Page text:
post #148 of 208
Quote:
Originally Posted by r6danl View Post

I also get over 24 hours on a single charge with nominal to heavy use.

BS. I call shenanigans. Everyone has read the reviews of EVO battery life.
post #149 of 208
Quote:
Originally Posted by Stevie View Post

Given that "fact", how do you explain Android's explosive market growth? All sold to the identified subset of geeks? I don't think that there are very many of those, and I think you agree with that.

So given that there are very few "my phone has more features than your phone" geeks out there, how are Android phones selling so fast?

You mean buy 1 get 1 for free?

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post #150 of 208
Quote:
Originally Posted by Povilas View Post

Look at your post from the side, troll.

Right, I'm clearly trolling. Please learn how to read or, better yet, fall off a cliff. If I were a troll I'd bash apple.
post #151 of 208
Quote:
Originally Posted by jragosta View Post

That's exactly my point. 2.2 is out now and MAYBE my daughter will get 2.1. MAYBE.

Why did she get that phone when the Nexus One is available for ATT?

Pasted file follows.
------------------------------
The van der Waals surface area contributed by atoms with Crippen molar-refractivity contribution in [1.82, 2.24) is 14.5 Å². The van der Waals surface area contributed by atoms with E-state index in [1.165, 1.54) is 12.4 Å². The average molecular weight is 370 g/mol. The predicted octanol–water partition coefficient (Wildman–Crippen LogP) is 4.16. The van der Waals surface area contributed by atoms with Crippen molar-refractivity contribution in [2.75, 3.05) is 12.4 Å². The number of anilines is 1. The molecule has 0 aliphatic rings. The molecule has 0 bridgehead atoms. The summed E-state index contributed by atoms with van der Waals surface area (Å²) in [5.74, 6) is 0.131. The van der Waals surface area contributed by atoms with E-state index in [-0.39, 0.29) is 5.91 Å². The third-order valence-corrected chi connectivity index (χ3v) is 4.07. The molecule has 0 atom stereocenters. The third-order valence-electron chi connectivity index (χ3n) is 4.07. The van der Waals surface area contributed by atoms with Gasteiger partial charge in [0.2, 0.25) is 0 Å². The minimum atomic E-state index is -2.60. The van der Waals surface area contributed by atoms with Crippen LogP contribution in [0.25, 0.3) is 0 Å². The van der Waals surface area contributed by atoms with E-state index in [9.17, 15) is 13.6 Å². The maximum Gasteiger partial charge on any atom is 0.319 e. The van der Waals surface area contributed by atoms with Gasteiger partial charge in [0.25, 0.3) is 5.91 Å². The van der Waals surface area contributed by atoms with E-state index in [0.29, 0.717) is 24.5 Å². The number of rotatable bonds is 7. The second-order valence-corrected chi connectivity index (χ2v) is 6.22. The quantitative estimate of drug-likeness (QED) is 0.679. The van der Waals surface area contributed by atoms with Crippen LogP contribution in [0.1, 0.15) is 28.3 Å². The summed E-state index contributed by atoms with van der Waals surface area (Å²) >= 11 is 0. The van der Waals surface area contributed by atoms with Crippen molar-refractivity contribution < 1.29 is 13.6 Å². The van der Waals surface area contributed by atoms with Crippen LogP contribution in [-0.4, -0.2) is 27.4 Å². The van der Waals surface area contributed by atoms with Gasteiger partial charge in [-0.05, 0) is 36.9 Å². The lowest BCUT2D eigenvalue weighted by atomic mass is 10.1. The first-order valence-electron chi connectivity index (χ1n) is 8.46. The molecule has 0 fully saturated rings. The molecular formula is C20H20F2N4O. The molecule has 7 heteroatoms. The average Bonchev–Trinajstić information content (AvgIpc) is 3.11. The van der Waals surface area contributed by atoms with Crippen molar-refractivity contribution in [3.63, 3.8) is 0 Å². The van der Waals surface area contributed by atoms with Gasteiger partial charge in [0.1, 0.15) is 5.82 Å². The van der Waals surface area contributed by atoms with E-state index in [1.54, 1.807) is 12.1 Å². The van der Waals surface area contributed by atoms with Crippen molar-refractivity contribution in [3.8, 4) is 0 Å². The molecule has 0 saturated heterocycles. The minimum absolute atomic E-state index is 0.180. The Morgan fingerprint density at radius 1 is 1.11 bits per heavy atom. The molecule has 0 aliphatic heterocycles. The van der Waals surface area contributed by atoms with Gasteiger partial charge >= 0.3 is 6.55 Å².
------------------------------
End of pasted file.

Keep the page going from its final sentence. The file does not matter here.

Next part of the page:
The Backflip is not a phone I would expect much from. It got lousy reviews, and it is sold with an old OS.

But it is cheap, and my guess is that in the budget category, pepole care less about having the absolute state of the art. Their intent is to compromise, and not to get the latest and greatest.
post #152 of 208
Quote:
Originally Posted by vsp View Post

One thing that many of you have failed to notice is that Google is a fifth columnist.

It has allowed the Android platform to be used as the springboard for Asian competitors to colonize the American tech marketplace. Look at the Android smartphones: Asian Android makers thump American Android players by miles. HTC's Evo leaves Google's Nexus One and Motorola Droid in the dust.

Uh...you do realize the Nexus One is a HTC Passion right?

And the iPhone is built in China?

Quote:
Asian players don't give a hoot about rhetorics such as "open" and "free choice" and they are happy that American players are tying their own hands and feet with such nonsense. They are getting a free lunch at the expense of American stupidity and naivety.

Asian competitors are learning fast and moving up the food chain while American players are content with the same mediocrity and lack of imagination. Soon another industry will be lost and Asian manufacturers will exact their pound of flesh from their former tormentor.